Palestinians gear up to sue the UK – over 1917 Balfour Declaration
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Palestinians gear up to sue the UK – over 1917 Balfour Declaration

PA top diplomat tells Arab League that Britain is responsible for all 'Israeli crimes' committed since the end of the mandate in 1948

Palestinian Authority President Mahmoud Abbas during a press conference in the West Bank city of Bethlehem, January 6, 2016 (AP/Majdi Mohammed, File)
Palestinian Authority President Mahmoud Abbas during a press conference in the West Bank city of Bethlehem, January 6, 2016 (AP/Majdi Mohammed, File)

The Palestinian Authority is preparing a lawsuit against the British government over the issuing of the 1917 Balfour Declaration that paved the way for the creation of the State of Israel.

The PA’s Foreign Minister Riyad al-Malki told Arab League leaders gathered in Mauritania Monday that London is responsible for all “Israeli crimes” committed since the end of the British mandate in 1948.

Signed by British Foreign Secretary Lord Arthur James Balfour in 1917, the declaration was seen as giving the Zionist movement official recognition and backing on the part of a major power, on the eve of the British conquest of the then-Ottoman territory of Palestine.

The decision, al-Malki said, “gave people who don’t belong there something that wasn’t theirs.”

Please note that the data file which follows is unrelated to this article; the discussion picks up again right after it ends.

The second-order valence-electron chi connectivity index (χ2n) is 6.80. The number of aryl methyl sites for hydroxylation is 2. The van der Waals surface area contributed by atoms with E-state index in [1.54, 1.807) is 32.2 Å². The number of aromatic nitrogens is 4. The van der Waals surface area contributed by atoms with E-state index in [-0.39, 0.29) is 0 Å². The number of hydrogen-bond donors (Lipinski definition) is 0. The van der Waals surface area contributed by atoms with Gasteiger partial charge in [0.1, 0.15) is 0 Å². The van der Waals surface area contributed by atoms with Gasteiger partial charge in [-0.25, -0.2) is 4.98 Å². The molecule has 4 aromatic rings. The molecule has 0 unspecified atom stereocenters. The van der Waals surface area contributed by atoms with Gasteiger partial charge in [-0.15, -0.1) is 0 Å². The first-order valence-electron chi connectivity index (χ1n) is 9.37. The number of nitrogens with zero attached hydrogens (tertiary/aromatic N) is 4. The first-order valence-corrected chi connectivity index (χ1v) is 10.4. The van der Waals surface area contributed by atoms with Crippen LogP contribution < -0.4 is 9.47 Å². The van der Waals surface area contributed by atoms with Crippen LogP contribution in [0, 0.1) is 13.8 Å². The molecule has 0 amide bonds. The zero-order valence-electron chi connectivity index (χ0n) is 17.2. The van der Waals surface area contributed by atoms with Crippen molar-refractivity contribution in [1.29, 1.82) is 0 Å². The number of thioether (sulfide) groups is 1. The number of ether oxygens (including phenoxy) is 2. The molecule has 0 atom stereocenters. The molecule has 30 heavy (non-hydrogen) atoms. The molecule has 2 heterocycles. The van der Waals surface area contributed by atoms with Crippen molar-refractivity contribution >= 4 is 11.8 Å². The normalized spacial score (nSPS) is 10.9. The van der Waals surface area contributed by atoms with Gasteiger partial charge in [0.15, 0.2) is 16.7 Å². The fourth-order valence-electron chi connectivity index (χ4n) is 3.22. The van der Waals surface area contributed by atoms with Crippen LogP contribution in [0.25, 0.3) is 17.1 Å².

There was no immediate reaction from Britain.

Balfour Declaration (Wikimedia Commons)
Balfour Declaration (Wikimedia Commons)

A report in the official Wafa news agency did not note where the PA plans to file the lawsuit.

Last year, a group calling itself the Popular Palestinian Campaign to Sue the United Kingdom sued the UK in an Egyptian court.

In 2008, a Palestinian youth group said it would attempt to sue the UK over the Balfour Declaration in Britain or in the ICC.

It was not clear if either effort bore fruit.

On Monday, the Arab League summit, despite splits over Iran and Turkey, was cut back to a single day due to the ongoing absence of the heavyweight leaders of Egypt and Saudi Arabia.

Egyptian President Abdel Fattah el-Sissi stayed at home because of “a busy domestic schedule” — amid unconfirmed reports of an assassination plot against him — while Saudi King Salman’s no-show was due to “health reasons,” an Arab League source told AFP.

Mauritania’s head of state Mohamed Ould Abdel Aziz, who is hosting the summit, slammed the “blind violence of terrorists,” as well as foreign interventions that feed instability in the Arab world.

The Mauritanian president also called for fresh efforts to end the Israeli-Palestinian conflict, saying that regional instability would continue until the issue was settled.

Arab foreign ministers meeting ahead of the summit on Saturday urged a “definitive solution” to the conflict and welcomed a French and Egyptian initiative to help revive dormant peace talks.

Joshua Davidovich contributed to this report.

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